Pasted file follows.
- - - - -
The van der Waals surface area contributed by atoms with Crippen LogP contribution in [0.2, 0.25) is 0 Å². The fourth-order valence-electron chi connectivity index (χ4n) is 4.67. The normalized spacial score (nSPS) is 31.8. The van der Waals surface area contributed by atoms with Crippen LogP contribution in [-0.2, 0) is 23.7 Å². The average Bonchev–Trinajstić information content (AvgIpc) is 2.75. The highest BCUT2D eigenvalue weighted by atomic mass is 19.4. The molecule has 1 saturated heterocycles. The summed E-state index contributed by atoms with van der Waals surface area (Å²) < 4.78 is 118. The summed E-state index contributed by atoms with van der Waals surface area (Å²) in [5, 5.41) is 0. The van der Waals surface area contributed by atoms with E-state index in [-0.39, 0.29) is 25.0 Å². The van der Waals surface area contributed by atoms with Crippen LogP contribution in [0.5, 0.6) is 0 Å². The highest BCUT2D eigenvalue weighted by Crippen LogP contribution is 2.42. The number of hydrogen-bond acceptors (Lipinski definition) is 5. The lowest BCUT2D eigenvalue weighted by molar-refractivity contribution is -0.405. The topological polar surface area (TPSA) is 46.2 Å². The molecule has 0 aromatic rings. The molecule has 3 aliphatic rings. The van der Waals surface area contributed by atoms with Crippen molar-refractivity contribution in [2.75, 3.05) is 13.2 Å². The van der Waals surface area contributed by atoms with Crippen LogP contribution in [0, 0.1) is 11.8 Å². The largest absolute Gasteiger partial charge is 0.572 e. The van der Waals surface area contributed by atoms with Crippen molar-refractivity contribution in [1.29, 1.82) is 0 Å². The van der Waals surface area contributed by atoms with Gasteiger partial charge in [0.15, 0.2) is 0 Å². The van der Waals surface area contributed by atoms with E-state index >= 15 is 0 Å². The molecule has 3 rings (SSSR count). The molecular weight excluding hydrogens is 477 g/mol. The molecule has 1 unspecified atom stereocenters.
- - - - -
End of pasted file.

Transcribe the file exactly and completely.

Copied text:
The van der Waals surface area contributed by atoms with Crippen LogP contribution in [0.2, 0.25) is 0 Å². The fourth-order valence-electron chi connectivity index (χ4n) is 4.67. The normalized spacial score (nSPS) is 31.8. The van der Waals surface area contributed by atoms with Crippen LogP contribution in [-0.2, 0) is 23.7 Å². The average Bonchev–Trinajstić information content (AvgIpc) is 2.75. The highest BCUT2D eigenvalue weighted by atomic mass is 19.4. The molecule has 1 saturated heterocycles. The summed E-state index contributed by atoms with van der Waals surface area (Å²) < 4.78 is 118. The summed E-state index contributed by atoms with van der Waals surface area (Å²) in [5, 5.41) is 0. The van der Waals surface area contributed by atoms with E-state index in [-0.39, 0.29) is 25.0 Å². The van der Waals surface area contributed by atoms with Crippen LogP contribution in [0.5, 0.6) is 0 Å². The highest BCUT2D eigenvalue weighted by Crippen LogP contribution is 2.42. The number of hydrogen-bond acceptors (Lipinski definition) is 5. The lowest BCUT2D eigenvalue weighted by molar-refractivity contribution is -0.405. The topological polar surface area (TPSA) is 46.2 Å². The molecule has 0 aromatic rings. The molecule has 3 aliphatic rings. The van der Waals surface area contributed by atoms with Crippen molar-refractivity contribution in [2.75, 3.05) is 13.2 Å². The van der Waals surface area contributed by atoms with Crippen LogP contribution in [0, 0.1) is 11.8 Å². The largest absolute Gasteiger partial charge is 0.572 e. The van der Waals surface area contributed by atoms with Crippen molar-refractivity contribution in [1.29, 1.82) is 0 Å². The van der Waals surface area contributed by atoms with Gasteiger partial charge in [0.15, 0.2) is 0 Å². The van der Waals surface area contributed by atoms with E-state index >= 15 is 0 Å². The molecule has 3 rings (SSSR count). The molecular weight excluding hydrogens is 477 g/mol. The molecule has 1 unspecified atom stereocenters.